Tip #14: Don’t waste food

Food is arguably one of the most frivolously wasted resources on earth, especially here in the United States. According to the USDA, in 2010 31% of food sold in retail went uneaten. And that’s just the food that actually made it to retail, not losses of food on the farm. In store, about 10% of…

Tip #13: Find a low-energy summer hobby

My favorite thing about summer is that you finally get to catch up on all those fun things you never get to do going to school full time. I can finally sew, paint and run again! So, this tip is going to be pretty short and sweet: find a hobby that doesn’t require a lot…

Tip #12: Pot a native Missouri plant!

Yes, just one. If every person planted one native Missouri plant, we’d be out of trouble in no time! A huge problem facing us today is “invasive species.” They are species of plants and animals which outgrow other plants or animals around them, and take over the landscape. Invasive species are hard to get rid…

Tip #11: Go meatless one day a week

Before I start, let me say, that not eating meat one day a week isn’t so crazy! I bet there are plenty of days that you do it, when you are cramming for something and all you eat is a left over piece of cheese pizza and a poptart. (side note, I hope days like…

Tip #10: Enjoy the outdoors

This tip is not really a “tip” in the same way that the other ones have been. In the past I’ve suggested recycling and reducing energy use, which have physical outcomes, but tip #10 is less tangible. The real key to living a sustainable life is truly loving the earth around you. If you never…

Tip #9: Check Your Foods for Palm Oil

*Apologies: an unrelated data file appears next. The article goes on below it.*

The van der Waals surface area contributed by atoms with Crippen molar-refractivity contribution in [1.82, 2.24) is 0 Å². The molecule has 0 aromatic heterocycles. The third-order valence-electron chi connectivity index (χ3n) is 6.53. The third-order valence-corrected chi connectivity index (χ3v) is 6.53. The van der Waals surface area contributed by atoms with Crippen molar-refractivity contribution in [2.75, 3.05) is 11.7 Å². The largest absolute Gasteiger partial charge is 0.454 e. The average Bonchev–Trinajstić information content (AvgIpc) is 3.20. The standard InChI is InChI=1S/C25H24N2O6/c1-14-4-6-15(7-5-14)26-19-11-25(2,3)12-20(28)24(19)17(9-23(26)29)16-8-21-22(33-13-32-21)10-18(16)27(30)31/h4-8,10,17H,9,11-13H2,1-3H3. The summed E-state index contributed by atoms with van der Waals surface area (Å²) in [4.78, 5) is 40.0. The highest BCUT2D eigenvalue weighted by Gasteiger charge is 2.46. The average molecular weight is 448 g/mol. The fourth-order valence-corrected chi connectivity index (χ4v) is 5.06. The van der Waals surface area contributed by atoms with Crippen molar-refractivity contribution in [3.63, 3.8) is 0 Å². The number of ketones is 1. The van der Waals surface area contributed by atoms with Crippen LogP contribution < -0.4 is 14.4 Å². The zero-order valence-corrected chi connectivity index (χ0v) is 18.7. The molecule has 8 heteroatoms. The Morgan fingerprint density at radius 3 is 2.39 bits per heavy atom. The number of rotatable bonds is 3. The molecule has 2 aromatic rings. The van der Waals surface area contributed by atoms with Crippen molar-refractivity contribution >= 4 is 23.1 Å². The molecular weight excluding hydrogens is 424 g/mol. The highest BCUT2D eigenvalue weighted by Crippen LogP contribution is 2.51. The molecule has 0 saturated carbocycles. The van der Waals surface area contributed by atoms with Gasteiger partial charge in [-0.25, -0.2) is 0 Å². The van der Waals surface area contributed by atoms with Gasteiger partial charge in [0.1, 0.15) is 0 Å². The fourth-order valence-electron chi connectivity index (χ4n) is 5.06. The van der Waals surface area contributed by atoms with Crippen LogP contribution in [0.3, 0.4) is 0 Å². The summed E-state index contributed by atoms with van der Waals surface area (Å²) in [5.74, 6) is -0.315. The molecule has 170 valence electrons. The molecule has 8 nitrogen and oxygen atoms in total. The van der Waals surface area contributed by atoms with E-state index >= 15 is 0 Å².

The deforestation of the Amazon Rainforest will leave species like the orangutan extinct in the next 5-10 years if kept at the same pace. Normally I wouldn’t start off with a scary statistic like that, but like every Greenpeace volunteer ever has reminded you, the rainforests of the world are kind of a big deal,…

Tip #8: Bike More

This tip is similar to an earlier tip about planning your travel, but in this case, I suggest changing your travel entirely! I have a 1997Jeep Cherokee; blue, with a 2 inch lift kit, a massive steel bumper and my NATIVE license plate sticker on the back window. It has a horrible turning radius and…

Tip #7: Reusable Bags

If you have been keeping up with Baby Steps, you may think that using reusable bags is a given. I hope you do! But if you don’t, I’d love to give some reasons that shopping for groceries with reusable bags is a small way to make a big difference. First, think of how much plastic…

Tip #6: Plan Your Travels

This may be the hardest Baby Step yet: plan your travel. Every day, we use some form of transportation to get to school, work, the grocery store, etc. Even with gas prices so low, planning your travel is an easy way to be more sustainable. Fossil fuel emissions and the concentration of CO2 in the…

Tip #5: Buy Local Eggs

Being a sustainable shopper is a hard task, especially as a college student. $100, or even $150, a month doesn’t go as far as you might think, and buying that $3 head of organic broccoli seems like such a waste when there is a $1.50 head right next to it, and they look exactly the…